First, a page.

We have lost yet another musical hero this year. Pauline Oliveros, composer, innovator and pioneer of the concept of “Deep Listening”, passed away on November 25.
Her influence over the decades in experimental electronic composition and rethinking our relationship with sound cannot be underestimated. She was one of the founders of the San Francisco Tape Music Center in the 1960s. The following video features her composition Bye bye butterfly, a title that seems very apt with her passing. It was composed during her time with the center and features two HP oscillators among other elements.
Although an electronic composition, one can hear and sense the sounds that would become important in Deep Listening, looking for and finding joy in small details and the sounds in between other sounds. The beating patterns and other elements in this electronic piece were certainly present in performances of Heart Chant that I participated in with the Cardew Choir. She coined the term “Deep Listening” in the late 1980s, and went on to found the Deep Listening Institute. I should let her describe the meaning and origins of the term in this video.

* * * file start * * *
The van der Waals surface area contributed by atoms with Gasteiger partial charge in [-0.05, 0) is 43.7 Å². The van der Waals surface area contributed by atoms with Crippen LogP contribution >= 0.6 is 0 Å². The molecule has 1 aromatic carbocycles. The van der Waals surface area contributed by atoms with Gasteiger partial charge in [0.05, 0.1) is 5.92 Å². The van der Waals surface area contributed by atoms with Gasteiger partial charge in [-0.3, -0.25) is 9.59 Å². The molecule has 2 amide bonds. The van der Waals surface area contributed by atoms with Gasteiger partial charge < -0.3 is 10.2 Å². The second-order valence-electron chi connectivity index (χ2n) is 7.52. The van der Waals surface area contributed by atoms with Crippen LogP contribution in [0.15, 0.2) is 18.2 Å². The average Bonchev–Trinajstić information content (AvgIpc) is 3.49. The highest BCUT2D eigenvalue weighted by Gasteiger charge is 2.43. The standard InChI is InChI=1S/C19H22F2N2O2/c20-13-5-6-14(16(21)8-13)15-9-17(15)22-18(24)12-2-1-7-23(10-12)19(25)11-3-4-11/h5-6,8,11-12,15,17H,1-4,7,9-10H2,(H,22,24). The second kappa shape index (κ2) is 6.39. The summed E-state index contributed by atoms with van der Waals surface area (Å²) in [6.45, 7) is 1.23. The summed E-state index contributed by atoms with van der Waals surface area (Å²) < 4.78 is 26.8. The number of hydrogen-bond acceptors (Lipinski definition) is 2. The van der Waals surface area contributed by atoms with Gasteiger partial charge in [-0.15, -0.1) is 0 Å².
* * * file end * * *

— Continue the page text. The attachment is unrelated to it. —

Oliveros and I intersected on multiple occasions, both in person and through her music. However, it is clear that she even more profoundly touched many of my friends and colleagues who are mourning her passing with a multitude of personal memories. We at CatSynth extend our condolences do them, as well as to Pauline Oliveros’ family.